Today is the birthday of British actor and singer Julie Andrews (books by this author), born in a suburb of London (1935). Her parents first noticed her unusual voice when she was singing “Strawberry Fair” with a group of children and her voice floated over the others, since she was singing in a higher octave than the rest. She started taking voice lessons with a retired opera singer when her doctor discovered she had a “nearly adult larynx.” Her mother and stepfather were singers who performed for British troops during WWII, and she went on tour with them at age 11.
She moved to New York and began a career on Broadway at 19, and she starred in the musical My Fair Lady. In 1964, she made her film debut with Mary Poppins, which became Disney’s greatest box-office success. The next year, she starred in The Sound of Music, which was 20th Century Fox’s biggest hit until the premiere of Star Wars.
Andrews’ voice got hoarse while performing a show in 1997, and her doctors told her she had nodules in her throat. After the surgery to remove them, her voice never reached the same range, and she mostly stopped singing. Andrews was devastated and had to learn to see herself as more than just a beautiful singer. These days she spends most of her time writing children’s books with her daughter, and she’s published over 30 books. She said: “I was bemoaning my fate to [my daughter] one day and saying, ‘You have no idea what [losing my voice] is like.’ And she said, ‘Oh, Mom, I know it must be terrible — but now you’ve found a different way of using your voice.’ What she said hit true right when it mattered, and I felt this great sort of weight drop away, and then I was able to begin recovery.”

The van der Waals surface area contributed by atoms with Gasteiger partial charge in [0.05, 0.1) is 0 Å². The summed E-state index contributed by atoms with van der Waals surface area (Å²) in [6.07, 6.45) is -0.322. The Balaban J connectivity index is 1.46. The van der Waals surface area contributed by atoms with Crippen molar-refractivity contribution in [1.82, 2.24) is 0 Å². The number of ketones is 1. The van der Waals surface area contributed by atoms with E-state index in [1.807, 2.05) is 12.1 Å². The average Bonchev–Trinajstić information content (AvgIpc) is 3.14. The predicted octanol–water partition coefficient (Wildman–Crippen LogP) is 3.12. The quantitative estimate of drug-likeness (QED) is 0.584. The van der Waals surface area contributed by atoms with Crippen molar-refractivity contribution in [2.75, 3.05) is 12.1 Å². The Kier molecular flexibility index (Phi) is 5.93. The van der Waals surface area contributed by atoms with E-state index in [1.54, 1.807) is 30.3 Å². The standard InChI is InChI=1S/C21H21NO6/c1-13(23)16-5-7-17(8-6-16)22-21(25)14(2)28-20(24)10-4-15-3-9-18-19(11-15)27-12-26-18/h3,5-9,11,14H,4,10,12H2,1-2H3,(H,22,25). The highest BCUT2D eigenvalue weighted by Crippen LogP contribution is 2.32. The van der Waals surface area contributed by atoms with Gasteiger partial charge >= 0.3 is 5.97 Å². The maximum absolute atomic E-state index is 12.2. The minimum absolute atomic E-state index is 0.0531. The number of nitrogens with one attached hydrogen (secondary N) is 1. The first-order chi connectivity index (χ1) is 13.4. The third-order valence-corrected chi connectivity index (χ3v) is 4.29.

Most people think of Julie Andrews as extremely proper and squeaky clean because of the most famous roles she’s played, including her more recent role as the queen in The Princess Diaries. Although she disagrees with this image, she has a sense of humor about it. She once said, “Sometimes I’m so sweet, even I can’t stand it.”